A case file was opened on September 19, 2005 in Nyarugenge district court. In subsequent interrogation the suspects admitted to have been working on Rujugiro’s direct orders.
Busted in both South Africa and Rwanda, Rujugiro moved to Nigeria where he continued the same business practices: He was given concessions on condition he builds a factory in three years, took the benefits and reneged on his promise – six years and counting into the deal.
The results there were no different from those of every place he has ever operated.
In Uganda, like everywhere else, taxes that he should be paying into public coffers are never paid; instead, Rujugiro pays off highly placed individuals.
It is these same individuals who provide exceptional security to him and his sons and to his publicist David Himbara whenever they are visiting.
Their security detail often rivals that of visiting foreign dignitaries. This was the case when Himbara was in Kampala last November with a film crew to produce a documentary promoting his employer Rujugo’s purported image as a philanthropist.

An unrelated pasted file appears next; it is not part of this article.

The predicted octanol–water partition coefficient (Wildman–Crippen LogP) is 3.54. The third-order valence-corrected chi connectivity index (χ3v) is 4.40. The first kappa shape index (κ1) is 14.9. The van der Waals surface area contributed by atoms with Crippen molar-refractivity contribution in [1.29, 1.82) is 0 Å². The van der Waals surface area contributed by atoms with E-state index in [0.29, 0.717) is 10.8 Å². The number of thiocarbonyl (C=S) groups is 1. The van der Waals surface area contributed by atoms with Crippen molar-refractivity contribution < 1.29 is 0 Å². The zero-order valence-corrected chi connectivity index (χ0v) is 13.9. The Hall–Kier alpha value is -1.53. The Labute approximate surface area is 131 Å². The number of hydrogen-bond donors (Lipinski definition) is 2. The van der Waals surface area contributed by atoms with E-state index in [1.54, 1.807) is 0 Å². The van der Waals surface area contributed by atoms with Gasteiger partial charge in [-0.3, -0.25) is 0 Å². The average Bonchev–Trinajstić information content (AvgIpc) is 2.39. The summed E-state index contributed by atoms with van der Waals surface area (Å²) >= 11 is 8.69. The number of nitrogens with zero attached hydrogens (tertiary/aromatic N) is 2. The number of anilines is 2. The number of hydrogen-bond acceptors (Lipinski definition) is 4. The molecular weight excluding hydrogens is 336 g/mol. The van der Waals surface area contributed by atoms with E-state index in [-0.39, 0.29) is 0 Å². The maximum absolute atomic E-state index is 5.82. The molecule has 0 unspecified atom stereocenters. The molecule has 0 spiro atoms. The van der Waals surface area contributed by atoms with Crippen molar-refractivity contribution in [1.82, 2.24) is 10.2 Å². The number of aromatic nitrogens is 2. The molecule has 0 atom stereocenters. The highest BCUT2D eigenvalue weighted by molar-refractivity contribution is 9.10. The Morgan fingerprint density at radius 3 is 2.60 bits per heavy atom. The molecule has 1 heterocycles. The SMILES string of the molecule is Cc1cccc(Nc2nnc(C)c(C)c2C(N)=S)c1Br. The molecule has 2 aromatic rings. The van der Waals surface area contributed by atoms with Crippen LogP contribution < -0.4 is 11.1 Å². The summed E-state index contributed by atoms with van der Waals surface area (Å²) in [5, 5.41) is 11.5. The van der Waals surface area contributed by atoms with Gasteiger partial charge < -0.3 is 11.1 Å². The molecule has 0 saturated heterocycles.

The above are Rujugiro’s real “pan-African” footsteps, not those his publicists, like Himbara, are trying to push in all these recent puff-pieces in The Daily Monitor and a few other newspapers across Africa.
Has he done some good? The individual beneficiaries would certainly claim so. However, whatever good he may have done has certainly come at much greater cost than any benefits.
It is difficult to separate Rujugiro’s business model –that subverts state accountability and costs the state revenue – from the great human suffering that results from a decayed social welfare infrastructure in areas like education and health.
Those who benefit most from Rujugiro’s business model would rather go abroad for medical care, where they also send their children to be educated.
When you take this into account, Rujugiro’s self-claimed “crucial contributions” on the African continent ring hollow.
Finally, Rujugiro can also be particularly vengeful. Which is why he must be taken on his word when he says that his entry into Uganda is not entirely “motivated by profits alone.”
If this is in reference to his machinations against a neighbouring country where his smuggling schemes were thwarted and exposed, then this would be the sole accurate part of The Daily Monitor’s Rujugiro puff story.
Source: The New Times